Research & Commentary: High Frequency Trading

Published December 17, 2012

Increasing computerization of financial trading has had a profound effect on financial markets by introducing a new element: high frequency trading (HFT). In high frequency trading, a computerized system uses market data and sophisticated formulas to buy and sell financial instruments at a rapid pace. 

These sales can occur second-by-second, and profits or losses are realized through price changes of a hundredth of a percent. High frequency trading currently accounts for around half of the trades made in U.S. exchanges. These trades play an important role in the market: They provide both liquidity and price discovery while lowering transaction costs. Many experts argue HFT also helps reduce volatility. 

This trading came under increased scrutiny after the “Flash Crash” on May 6, 2010. The event was unique—the Dow Jones Industrial Average plunged about 1,000 points (about 9 percent) only to recover those losses minutes later. Although their reports showed high frequency trades were not the primary cause of the crash, and the causes of the Flash Crash have yet to be fully determined, the Securities and Exchange Commission and Commodity Futures Trading Commission proposed additional regulations on high frequency trading. 

In an October 2012 letter, the Chicago Federal Reserve outlined the results of a survey it held of financial industry professionals who voiced concerns about high frequency trading. Their primary worries were the level of risk control engaged in by firms and a perceived lack of adequate testing of new algorithms. The letter made several recommendations for new rules and controls, including new limits on the numbers of orders allowed in a given time period, the creation of a “kill switch” mechanism that would stop trading at one or more levels to avert widespread disruption, implementing position limits that set the maximum position a firm can take during one day, and limits on profit and loss.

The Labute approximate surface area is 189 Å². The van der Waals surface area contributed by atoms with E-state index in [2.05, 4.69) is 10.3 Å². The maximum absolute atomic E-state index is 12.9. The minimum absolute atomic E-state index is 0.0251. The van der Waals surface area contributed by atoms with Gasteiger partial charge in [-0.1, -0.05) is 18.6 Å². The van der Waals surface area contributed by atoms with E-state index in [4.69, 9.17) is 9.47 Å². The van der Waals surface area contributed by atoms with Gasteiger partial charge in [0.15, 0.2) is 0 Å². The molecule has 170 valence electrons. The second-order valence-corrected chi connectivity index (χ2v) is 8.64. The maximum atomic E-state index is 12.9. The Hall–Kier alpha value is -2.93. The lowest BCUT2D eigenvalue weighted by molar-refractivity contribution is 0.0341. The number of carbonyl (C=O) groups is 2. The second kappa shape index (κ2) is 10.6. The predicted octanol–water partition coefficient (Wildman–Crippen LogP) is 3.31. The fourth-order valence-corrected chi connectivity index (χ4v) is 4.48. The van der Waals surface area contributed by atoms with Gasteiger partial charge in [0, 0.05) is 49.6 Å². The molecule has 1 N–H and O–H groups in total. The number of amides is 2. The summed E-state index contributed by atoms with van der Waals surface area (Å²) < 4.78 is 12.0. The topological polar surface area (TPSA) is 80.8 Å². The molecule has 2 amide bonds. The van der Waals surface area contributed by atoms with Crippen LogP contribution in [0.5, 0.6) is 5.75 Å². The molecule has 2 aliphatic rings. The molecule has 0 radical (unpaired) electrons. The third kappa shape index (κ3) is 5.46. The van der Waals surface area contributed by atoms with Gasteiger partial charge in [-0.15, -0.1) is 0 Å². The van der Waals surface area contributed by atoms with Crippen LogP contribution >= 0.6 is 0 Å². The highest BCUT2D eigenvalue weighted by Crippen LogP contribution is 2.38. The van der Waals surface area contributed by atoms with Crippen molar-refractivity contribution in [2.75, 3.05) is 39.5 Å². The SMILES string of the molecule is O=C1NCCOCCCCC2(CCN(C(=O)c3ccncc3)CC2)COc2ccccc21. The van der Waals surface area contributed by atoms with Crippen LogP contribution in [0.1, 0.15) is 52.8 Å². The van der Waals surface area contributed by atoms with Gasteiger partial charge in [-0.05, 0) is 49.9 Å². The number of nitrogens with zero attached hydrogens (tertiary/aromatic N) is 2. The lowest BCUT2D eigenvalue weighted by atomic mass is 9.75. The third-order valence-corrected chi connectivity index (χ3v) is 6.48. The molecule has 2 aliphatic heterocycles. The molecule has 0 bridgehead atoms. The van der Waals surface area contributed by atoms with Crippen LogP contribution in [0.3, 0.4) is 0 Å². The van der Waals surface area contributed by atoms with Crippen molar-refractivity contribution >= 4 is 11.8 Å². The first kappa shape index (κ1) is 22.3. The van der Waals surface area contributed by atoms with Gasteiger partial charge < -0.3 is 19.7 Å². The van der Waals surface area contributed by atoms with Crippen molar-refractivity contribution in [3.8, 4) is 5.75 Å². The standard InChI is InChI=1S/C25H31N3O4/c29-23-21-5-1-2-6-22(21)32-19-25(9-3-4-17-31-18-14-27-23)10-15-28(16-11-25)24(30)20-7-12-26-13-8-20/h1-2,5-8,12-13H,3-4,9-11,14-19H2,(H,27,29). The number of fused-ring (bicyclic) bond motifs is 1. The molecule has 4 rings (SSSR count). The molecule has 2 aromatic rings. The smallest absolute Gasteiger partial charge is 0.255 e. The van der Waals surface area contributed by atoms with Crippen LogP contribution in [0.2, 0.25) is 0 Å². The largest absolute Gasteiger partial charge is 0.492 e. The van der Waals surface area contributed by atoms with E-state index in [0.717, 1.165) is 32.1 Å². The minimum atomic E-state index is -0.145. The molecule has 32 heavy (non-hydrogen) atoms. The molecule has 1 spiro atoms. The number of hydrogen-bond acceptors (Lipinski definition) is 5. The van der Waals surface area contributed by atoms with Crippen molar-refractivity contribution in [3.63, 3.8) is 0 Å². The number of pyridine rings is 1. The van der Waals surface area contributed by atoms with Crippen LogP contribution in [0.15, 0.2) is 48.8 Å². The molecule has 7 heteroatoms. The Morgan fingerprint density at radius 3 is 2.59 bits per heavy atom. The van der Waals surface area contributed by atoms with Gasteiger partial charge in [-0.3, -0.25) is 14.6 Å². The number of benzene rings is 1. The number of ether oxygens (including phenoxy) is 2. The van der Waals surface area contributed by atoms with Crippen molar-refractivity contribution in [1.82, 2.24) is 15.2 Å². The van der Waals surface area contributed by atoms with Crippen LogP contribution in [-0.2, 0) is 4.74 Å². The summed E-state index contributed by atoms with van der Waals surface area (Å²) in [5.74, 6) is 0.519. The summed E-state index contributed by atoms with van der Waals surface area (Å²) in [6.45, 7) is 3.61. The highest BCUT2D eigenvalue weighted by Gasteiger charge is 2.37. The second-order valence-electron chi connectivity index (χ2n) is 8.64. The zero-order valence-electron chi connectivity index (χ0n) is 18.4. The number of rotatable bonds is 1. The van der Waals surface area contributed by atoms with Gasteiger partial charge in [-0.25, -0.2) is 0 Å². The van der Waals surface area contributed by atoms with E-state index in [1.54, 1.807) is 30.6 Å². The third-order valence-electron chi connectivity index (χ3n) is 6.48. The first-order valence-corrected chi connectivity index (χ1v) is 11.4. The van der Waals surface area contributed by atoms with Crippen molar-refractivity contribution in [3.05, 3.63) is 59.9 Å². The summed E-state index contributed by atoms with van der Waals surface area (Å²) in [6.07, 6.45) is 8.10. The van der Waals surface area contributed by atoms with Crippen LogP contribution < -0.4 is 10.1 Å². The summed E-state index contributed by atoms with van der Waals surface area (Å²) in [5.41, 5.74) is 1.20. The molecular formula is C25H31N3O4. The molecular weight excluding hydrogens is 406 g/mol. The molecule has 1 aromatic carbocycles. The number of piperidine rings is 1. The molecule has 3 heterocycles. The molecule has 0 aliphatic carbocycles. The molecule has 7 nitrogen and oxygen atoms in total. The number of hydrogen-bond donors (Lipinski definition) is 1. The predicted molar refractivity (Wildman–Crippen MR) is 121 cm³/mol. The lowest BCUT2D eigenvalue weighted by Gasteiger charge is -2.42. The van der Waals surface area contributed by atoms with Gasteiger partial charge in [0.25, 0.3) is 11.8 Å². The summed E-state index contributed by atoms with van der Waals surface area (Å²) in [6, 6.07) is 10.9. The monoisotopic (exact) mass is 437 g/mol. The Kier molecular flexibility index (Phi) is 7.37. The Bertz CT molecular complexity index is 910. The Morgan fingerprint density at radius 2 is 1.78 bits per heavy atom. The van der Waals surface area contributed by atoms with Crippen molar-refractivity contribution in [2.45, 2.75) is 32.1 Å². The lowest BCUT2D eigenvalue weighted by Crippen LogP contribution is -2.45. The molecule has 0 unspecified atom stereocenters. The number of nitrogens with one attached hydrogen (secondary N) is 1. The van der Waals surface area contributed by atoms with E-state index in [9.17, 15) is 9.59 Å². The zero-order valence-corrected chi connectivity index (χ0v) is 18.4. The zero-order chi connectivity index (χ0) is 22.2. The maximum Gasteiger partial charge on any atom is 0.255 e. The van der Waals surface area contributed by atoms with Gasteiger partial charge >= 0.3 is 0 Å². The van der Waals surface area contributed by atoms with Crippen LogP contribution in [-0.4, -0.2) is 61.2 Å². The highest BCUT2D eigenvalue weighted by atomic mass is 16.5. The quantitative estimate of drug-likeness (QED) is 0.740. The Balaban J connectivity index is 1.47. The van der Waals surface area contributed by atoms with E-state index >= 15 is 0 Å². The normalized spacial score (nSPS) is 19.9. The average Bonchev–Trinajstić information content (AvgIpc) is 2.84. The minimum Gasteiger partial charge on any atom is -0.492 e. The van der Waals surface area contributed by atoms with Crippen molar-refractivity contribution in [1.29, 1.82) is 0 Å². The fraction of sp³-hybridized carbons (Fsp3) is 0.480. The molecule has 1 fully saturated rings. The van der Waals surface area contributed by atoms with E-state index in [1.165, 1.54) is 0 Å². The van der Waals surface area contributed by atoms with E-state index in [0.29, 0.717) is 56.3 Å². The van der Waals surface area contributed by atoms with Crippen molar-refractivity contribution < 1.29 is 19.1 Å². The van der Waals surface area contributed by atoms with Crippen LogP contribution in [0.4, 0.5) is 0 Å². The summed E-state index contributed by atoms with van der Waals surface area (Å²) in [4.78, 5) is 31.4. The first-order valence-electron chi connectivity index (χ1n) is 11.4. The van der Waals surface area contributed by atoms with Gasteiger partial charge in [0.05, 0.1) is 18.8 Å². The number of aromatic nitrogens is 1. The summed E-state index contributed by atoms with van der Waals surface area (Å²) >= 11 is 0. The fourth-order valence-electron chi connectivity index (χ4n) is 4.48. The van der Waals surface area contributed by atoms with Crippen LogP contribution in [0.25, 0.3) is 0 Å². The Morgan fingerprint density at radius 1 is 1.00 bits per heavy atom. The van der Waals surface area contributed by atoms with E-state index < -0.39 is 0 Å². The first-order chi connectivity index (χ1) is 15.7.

High frequency trading plays an important role in the financial market by reducing volatility, increasing liquidity, and lowering costs. Regulators should make sure any regulations on computerized trading do not freeze the market or drive away trade. 

The following articles examine high frequency trading from multiple perspectives. 

The Flash Crash: The Impact of High Frequency Trading on an Electronic Market
Andrei Kirilenko, Albert Kyle, Mehrdad Samadi, and Tugkan Tuzun examine the Flash Crash and attempt to determine what may have caused the crash and the role high frequency trades may have played. The authors conclude HFTs did not trigger the Flash Crash but their responses to the unusually large selling pressure on that day did exacerbate market volatility. 

The Future of Computer Trading in Financial Markets: An International Perspective
This paper from the Government Office for Science in London has two principal aims. First, looking out to 2022, it seeks to determine how computer-based trading in financial markets could evolve and, by developing a robust understanding of its effects, to identify potential risks and opportunities that this could present, in terms of financial stability and other market outcomes such as volatility, liquidity, price efficiency, and price discovery. Second, using the best available evidence, the paper advises policymakers, regulators, and legislators on the options for addressing those risks and opportunities. 

High-Frequency Trading
Peter Gomber, Björn Arndt, Marco Lutat, and Tim Uhle provide up-to-date background information on HFT. The authors’ research includes definitions, drivers, strategies, academic studies, and current regulatory discussions. The paper evaluates proposed regulatory measures and offers new perspectives and proposed solutions. 

The Volume Clock: Insights into the High Frequency Paradigm
David Easley, Marcos Lopez de Prado, and Maureen O’Hara argue that speed is not the defining characteristic that sets high frequency trading apart from regular trading. The authors argue HFT is the natural evolution of a new trading paradigm characterized by strategic decisions made in a volume-clock metric. Even if the speed advantage disappears, HFT will evolve to continue exploiting low frequency trading’s structural weaknesses. However, LFT practitioners are not defenseless against HFT players, and the authors offer options that can help them survive and adapt to this new environment.